Entertainment H is for Happiness: Behind director John Sheedy’s tale of love, loss and farts
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H is for Happiness: Behind director John Sheedy’s tale of love, loss and farts

H is for Happiness actors
Miriam Margolyes and Richard Roxburgh star in H is for Happiness. Photo: YouTube
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Having Professor Sprout from the Harry Potter movies on set is a godsend when working with a classroom full of kids, according to H is for Happiness director John Sheedy.

“God bless Miriam Margolyes. She’s not only funny on camera, but also brings a lot of energy to the set too, especially her farts,” the prominent theatre and opera director-turned filmmaker says.

“She loved farting in front of the children and had them in hysterics between takes.”

So much so it was a challenge, of the very best kind, getting young stars Daisy Axon (Judy & Punch), Wesley Patten and their onscreen classmates to refocus during the swift 30-day shoot.

Thankfully Margolyes was adept at corralling her young charges.

“She’d give them little history lessons and talk about her time on Harry Potter, so they were completely focused on her while we were doing setups,” Sheedy says.

Miriam Margoyles
Margolyes as Professor Sprout in the Harry Potter series. Photo: Warner Bros.

Margolyes plays big-hearted teacher Miss Bamford, with a wildly oscillating eyeball and a boisterous laugh, in screenwriter Lisa Hoppe’s heartfelt adaptation of the YA novel My Life as an Alphabet by Australian author Barry Jonsberg.

Having wanted to work with her for a long time, Sheedy says he essentially wrote Margolyes “a long love letter” to get her on board and was blown away she agreed.

“Of course I was just gobsmacked. She’s absolutely charming, naughty and she warmed the children up beautifully. She treated that class like it really was hers.”

Axon plays Candice Phee, a character she loved from reading the book long before landing the film role.

A fiercely intelligent and independent young girl with bright red hair and a face full of freckles, Candice keeps Miss Bamford on her toes.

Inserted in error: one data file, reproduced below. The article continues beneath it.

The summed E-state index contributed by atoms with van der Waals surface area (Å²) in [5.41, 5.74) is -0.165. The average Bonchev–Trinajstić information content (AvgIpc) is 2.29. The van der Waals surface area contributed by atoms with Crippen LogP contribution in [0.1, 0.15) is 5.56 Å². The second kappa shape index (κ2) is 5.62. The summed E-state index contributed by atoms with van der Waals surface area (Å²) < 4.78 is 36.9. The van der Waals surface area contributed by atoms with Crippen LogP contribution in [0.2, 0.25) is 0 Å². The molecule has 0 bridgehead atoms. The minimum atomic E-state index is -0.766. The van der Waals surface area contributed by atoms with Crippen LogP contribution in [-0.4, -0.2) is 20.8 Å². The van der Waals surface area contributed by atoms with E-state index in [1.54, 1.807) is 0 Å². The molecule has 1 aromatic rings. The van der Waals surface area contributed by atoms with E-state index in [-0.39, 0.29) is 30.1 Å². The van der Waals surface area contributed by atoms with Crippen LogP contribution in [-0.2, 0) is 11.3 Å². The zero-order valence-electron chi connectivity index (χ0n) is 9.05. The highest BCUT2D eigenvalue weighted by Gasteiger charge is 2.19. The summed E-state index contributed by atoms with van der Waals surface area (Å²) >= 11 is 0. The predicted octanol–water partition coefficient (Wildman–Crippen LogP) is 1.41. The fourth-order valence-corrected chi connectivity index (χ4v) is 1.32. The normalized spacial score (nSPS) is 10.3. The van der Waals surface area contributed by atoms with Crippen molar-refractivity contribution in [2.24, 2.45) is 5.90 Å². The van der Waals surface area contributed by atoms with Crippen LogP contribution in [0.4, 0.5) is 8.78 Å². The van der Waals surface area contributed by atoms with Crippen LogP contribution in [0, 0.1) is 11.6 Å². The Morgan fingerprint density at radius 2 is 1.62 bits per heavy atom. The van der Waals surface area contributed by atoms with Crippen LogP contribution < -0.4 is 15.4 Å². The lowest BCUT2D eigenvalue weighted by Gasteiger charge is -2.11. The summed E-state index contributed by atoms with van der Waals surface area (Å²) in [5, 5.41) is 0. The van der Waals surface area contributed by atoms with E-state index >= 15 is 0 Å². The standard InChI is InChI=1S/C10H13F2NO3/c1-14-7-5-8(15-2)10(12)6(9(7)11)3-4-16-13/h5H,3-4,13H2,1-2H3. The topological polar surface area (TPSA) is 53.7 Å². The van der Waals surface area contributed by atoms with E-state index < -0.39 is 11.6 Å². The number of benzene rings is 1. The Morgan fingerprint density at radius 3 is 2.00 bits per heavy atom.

Patten, who also appeared in Sheedy’s debut short film Mrs McCutcheon, plays Douglas Benson.

The new boy in school with a big brain of his own, Total Control star Deborah Mailman plays his mum.

“I’m biased, of course, because I love them and cast them, but Daisy and Wesley are phenomenal,” Sheedy says.

“They have a suitcase of talent, those two, and I think they’ve got big careers ahead of them. People just fall in love with them within the first five minutes.”

Both gleefully nerdy, Douglas is obsessed with finding a way into new dimensions, mostly by jumping out of trees, inexplicably.

Initially wary, Candice is intrigued by the potential of alternate realities as a possible way to make things right at home.

Her mum and dad – played by Rake lead Richard Roxburgh and Glitch star Emma Booth – are struggling after the cot death of Candice’s baby sister three years previously.

“I’ve always been attracted to creating work for families that hold some tricky and difficult themes and make that accessible to an audience of young people,” Sheedy says.

Daisy Axon
Daisy Axon brings this charming film to life. Photo: Cyan Films

H is for Happiness looks at first love, family relationships, loss and grief. And you know, that’s not something that’s usually presented to a young audience.

“So how you emotionally navigate through that is a challenge I enjoyed.”

The film narrowly missed out to Portrait of a Lady on Fire in the Audience Award category when it debuted at last year’s Melbourne International Film Festival.

Though there’s heavy stuff in there, it’s abundantly light-spirited.

That positive way of embracing life’s challenges jumped out at Sheedy when he read Hoppe’s script.

“It had a fine balance of humour and pathos. We sit in the tough moments, but then we step out and have a good laugh at ourselves. And I think that’s so important.”

Particularly given the times we live in.

“Australia produces a lot of tough, gritty films, and we do them very well, but there’s a lot of them,” Sheedy says.

“The world has become a very mean-spirited place at the moment and we’re losing our sense of humour.”

If we lose that altogether, we’re in big trouble, Sheedy warns.

“Films like Happiness allow you to look at that tough stuff while laughing and celebrating our flaws, our differences, and we need more of that.”

H is for Happiness is screening in Australian cinemas now